There is something rather beautiful about Andrea Pirlo—or at least the idea of Andrea Pirlo.
He is, as Jorge Valdano once said of Juan Roman Riquelme, a player who preserves the spirit of another age. To watch Pirlo at his best is to see a game in sepia; to drift into a gorgeous nostalgia in which football was played without rush by debonair men who stroked the ball about.
Like Riquelme, Pirlo seems an anachronism. He is not quick. He doesn’t charge about the pitch, and he is not one for conspicuous effort.
His effectiveness, rather, lies in his intelligence, his ability to conceptualise the pitch in its entirety, to know where teammates and opponents are and where they will be, allied to a sumptuous ability to craft a pass.
We call him old-fashioned because he doesn’t quite seem of our age, and we presume there must have been a time in which he fitted, but there never was such a time. Read match reports of the 1890s or the pioneering tactical columns in the Sheffield Green'Un, and you’ll find just the same complaints about football’s emphasis on speed as you find today.
But it’s nice to believe there was, and it’s a mark of Pirlo’s greatness that he can awake nostalgia for a golden age that never existed.
Italian football has long admired the regista—a word also used for a film director. It is used to mean playmaker, wherever on the pitch he plays—and Pirlo, of course, did have a time under Carlo Ancelotti at AC Milan as a more orthodox No. 10, but it tends to be used of those rare players who sit deep, dictating the play from in front of the defensive line.
Ancelotti himself played in something approximating to that role as the conductor of Arrigo Sacchi’s orchestra—although nobody really sat that deep in a team that pressed ferociously hard.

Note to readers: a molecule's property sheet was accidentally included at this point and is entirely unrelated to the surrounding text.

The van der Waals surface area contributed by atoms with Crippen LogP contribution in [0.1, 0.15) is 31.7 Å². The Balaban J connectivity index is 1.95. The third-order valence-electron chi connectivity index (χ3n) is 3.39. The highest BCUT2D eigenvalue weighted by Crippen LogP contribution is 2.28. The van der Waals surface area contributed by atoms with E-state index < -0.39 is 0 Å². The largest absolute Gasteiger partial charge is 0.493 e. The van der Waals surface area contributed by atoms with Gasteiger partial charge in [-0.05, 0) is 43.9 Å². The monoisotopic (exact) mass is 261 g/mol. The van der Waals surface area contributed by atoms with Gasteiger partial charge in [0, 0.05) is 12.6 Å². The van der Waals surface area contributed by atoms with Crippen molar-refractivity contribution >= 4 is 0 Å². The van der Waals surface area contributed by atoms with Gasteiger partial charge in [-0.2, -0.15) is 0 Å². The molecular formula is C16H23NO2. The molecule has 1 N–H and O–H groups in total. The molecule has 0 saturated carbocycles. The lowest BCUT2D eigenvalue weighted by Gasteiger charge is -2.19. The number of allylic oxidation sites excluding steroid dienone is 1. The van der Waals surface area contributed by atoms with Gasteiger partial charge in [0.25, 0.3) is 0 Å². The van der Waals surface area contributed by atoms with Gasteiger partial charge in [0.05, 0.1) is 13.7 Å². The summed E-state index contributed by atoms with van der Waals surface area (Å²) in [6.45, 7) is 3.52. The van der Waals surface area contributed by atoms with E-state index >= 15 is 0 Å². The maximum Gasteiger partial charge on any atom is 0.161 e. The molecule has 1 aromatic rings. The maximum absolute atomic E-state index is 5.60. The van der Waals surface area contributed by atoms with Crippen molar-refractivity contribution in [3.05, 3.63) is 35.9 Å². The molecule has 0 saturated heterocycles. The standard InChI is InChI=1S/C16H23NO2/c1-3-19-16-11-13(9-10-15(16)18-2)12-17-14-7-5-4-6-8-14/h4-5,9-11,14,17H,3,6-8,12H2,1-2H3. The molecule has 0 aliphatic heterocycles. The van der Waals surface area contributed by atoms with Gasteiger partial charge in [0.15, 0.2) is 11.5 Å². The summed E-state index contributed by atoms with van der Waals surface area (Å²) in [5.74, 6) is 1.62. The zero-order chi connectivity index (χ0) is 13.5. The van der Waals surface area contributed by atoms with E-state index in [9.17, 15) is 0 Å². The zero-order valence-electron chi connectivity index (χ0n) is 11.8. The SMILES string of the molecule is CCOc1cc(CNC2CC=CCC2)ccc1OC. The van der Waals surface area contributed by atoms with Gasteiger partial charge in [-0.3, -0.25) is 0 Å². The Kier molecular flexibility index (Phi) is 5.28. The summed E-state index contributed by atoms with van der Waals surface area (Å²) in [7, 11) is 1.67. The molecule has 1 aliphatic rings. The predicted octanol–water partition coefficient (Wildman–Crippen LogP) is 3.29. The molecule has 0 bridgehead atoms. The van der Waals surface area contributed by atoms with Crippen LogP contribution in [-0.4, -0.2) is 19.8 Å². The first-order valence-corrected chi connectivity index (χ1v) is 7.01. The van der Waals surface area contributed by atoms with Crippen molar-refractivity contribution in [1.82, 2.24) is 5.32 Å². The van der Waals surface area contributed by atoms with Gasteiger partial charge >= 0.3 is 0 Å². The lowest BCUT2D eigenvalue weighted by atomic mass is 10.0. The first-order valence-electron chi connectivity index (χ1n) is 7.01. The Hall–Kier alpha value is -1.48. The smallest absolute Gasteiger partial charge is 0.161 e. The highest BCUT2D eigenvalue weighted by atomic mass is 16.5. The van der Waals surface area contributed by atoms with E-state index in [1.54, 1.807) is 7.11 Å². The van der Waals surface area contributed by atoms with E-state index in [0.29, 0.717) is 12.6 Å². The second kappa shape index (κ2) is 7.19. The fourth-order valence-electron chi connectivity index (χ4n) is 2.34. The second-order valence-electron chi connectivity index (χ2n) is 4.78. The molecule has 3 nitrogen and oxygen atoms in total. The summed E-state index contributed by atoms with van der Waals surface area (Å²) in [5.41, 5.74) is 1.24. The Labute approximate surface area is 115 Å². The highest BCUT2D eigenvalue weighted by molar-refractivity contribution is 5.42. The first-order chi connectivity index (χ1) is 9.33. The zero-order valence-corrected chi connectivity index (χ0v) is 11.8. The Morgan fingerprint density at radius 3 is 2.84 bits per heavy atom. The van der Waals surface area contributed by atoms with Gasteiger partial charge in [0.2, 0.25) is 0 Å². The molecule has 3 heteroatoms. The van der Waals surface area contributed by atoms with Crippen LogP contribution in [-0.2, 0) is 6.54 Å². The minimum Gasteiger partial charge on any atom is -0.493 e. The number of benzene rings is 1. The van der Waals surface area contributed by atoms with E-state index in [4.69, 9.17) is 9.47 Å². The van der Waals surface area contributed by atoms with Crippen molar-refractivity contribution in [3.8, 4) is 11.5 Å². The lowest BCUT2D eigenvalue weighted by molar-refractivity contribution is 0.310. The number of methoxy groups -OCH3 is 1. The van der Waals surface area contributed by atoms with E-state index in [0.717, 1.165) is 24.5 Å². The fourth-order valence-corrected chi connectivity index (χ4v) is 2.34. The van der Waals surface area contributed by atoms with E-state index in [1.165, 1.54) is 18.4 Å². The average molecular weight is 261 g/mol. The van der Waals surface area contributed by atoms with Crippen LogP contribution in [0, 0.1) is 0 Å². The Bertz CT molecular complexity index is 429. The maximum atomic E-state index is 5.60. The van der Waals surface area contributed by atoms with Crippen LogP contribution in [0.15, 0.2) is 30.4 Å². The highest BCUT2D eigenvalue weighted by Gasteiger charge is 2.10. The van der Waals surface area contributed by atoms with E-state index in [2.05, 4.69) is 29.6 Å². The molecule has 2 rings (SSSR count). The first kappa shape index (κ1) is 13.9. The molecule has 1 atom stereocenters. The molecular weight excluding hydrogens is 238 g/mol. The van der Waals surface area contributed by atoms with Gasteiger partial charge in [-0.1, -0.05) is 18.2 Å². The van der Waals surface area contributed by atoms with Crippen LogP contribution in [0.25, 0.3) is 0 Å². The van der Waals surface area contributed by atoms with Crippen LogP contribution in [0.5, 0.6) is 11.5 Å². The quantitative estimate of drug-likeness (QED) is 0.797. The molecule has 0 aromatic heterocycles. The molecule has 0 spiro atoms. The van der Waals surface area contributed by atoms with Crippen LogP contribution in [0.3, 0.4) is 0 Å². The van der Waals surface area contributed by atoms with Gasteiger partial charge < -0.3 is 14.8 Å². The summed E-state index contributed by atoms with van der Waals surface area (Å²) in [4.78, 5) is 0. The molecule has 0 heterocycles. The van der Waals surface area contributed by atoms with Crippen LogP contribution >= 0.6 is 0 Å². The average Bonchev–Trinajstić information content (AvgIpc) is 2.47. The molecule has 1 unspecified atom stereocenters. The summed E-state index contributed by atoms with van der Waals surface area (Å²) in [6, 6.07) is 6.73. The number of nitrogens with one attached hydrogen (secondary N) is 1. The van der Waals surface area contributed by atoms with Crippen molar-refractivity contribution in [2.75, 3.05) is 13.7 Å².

Falcao and Toninho Cerezo played as twin registas in the Brazil side at the 1982 World Cup and both had distinguished careers in Serie A with Roma and Sampdoria respectively. There are numerous holding midfielders who circulate the ball—the likes of Sergio Busquets and Michael Carrick—but there have been very few who have the range of passing to be a true playmaker from deep.
Xabi Alonso is the best modern example other than Pirlo. Dragan Stojkovic, perhaps, towards the end of his career would fall into a similar category, but there have been very few.
Yet, perhaps Pirlo is less a glimpse into a lost past than a possible future.
Carlos Alberto Parreira has spoken of how Mario Zagallo, in the early '90s, described his vision of how football would be decades later. He foresaw two lines of players, constantly interchanging around a playmaker. The key is how space can be created for the regista; even the most gifted require a fraction of a second to assess their options.
To an extent, the changes in the offside law over the past two decades have created that, particularly the redefinition in 2006 of what it is to be interfering. Teams are warier now of pushing out and playing an offside trap, which has had the effect of stretching the effective playing area from sometimes as little as 40 yards to nearer 70. That in turn creates space and was one of the reasons behind the successes of Barcelona’s team of diminutive technicians.
But Pirlo has succeeded at Juventus in part because of the players around him. The three central defenders offer protection, and he can even at times drop so deep as to effectively become part of a back four, with Giorgio Chiellini and Andrea Barzagli adept at shuffling slightly wider.
At the same time, Leonardo Bonucci takes some of the pressure off Pirlo with his ability to step forward from the back and spread long passes. The energy and tenacity of whichever two of Arturo Vidal, Paul Pogba and Claudio Marchisio are selected mean his lack of defensive capacity is rarely exposed, while also giving him the room—freed from marking responsibilities—in which to direct the play.
He’s 34 now and as his career perhaps at last is slowing to a halt, Pirlo remains an anachronism. Possibly, though, he is less a hangover of a golden past than a herald of things to come.